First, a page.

I know what you’re thinking – the purpose of the post is to make sales! That was easy. And yes, the purpose is to make sales – assuming profit and income are important to your business. But if it was that easy, you’d just do a post that says “here’s your thing, buy it”. (Which is kind of what the rest of your website is for.)
The purpose of your posts has to be more than just a call to action. There are a lot of different angles to take. One we’ve found that works well is an educational approach. This is how something works; this is how you do this; here’s the bigger picture.
But it’s far from the only one.
You can do testimonials – here’s what other people use it for, and here’s the success they’ve had. Or just straight up, I love this company or product and here’s why.
You can talk about pain points and how your product or service makes people feel. Decisions are always made from an emotional point – embrace that and talk about how your thing makes people’s lives better.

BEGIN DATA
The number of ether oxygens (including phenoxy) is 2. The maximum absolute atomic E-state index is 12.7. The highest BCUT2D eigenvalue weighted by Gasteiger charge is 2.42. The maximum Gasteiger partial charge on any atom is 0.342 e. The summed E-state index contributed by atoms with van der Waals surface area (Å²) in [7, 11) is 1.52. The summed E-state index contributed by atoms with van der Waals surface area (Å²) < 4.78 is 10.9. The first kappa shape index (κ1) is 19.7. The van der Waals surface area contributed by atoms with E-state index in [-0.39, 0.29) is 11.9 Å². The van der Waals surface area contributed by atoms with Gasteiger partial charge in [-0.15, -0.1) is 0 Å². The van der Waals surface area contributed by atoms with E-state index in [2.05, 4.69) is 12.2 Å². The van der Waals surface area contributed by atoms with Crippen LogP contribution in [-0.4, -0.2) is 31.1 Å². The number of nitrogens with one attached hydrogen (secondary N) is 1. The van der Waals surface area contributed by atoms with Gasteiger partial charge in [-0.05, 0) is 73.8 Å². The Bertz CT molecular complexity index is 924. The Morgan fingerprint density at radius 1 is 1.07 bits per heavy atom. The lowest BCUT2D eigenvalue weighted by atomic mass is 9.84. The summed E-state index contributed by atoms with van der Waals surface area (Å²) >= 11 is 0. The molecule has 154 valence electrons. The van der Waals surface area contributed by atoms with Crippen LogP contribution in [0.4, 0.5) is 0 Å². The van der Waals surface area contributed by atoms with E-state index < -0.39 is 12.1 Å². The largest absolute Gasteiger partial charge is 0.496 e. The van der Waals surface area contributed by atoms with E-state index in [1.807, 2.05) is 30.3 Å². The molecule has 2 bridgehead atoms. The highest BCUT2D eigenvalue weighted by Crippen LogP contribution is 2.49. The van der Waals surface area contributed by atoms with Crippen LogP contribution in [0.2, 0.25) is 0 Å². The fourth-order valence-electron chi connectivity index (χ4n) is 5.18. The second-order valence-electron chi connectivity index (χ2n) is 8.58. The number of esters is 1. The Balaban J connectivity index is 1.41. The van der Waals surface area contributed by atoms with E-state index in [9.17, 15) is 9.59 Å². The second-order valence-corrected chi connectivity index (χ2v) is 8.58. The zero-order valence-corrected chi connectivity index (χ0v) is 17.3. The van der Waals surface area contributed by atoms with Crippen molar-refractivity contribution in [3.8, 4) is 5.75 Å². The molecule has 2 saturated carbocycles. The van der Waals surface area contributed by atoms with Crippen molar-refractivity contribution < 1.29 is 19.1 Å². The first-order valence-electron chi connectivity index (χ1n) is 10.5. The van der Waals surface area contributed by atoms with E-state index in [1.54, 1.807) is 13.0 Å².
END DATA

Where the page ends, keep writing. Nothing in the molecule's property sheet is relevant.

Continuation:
And, yes some posts can be very blatantly about how great your thing is and why you should invest in it right away. A call to action can be a post unto itself.
The most demanding aspect of a content blog post is that it does several things at once – educates, builds credibility, elicits an emotional response, and calls to action. It takes an effort and some practice to master, but if you are willing to put in the time, these posts can be the most effective.
Why Will the Intended Audience Care?
As I’ve pointed out before, decisions are made from an emotional point. Business decisions are made by people. People hate pain. If your thing means less pain or gives them more pleasure, they’re in.
Further, if your potential customer is searching for information, anything you can give them that makes their search easier, more assured, or less stressful will be successful.
Even if they ultimately choose not to do business with you on the first encounter (and most don’t), you establish your credibility as an expert in the field. And, you can display assurance and confidence by being okay with that – even pointing them to a competitor that better fits their needs.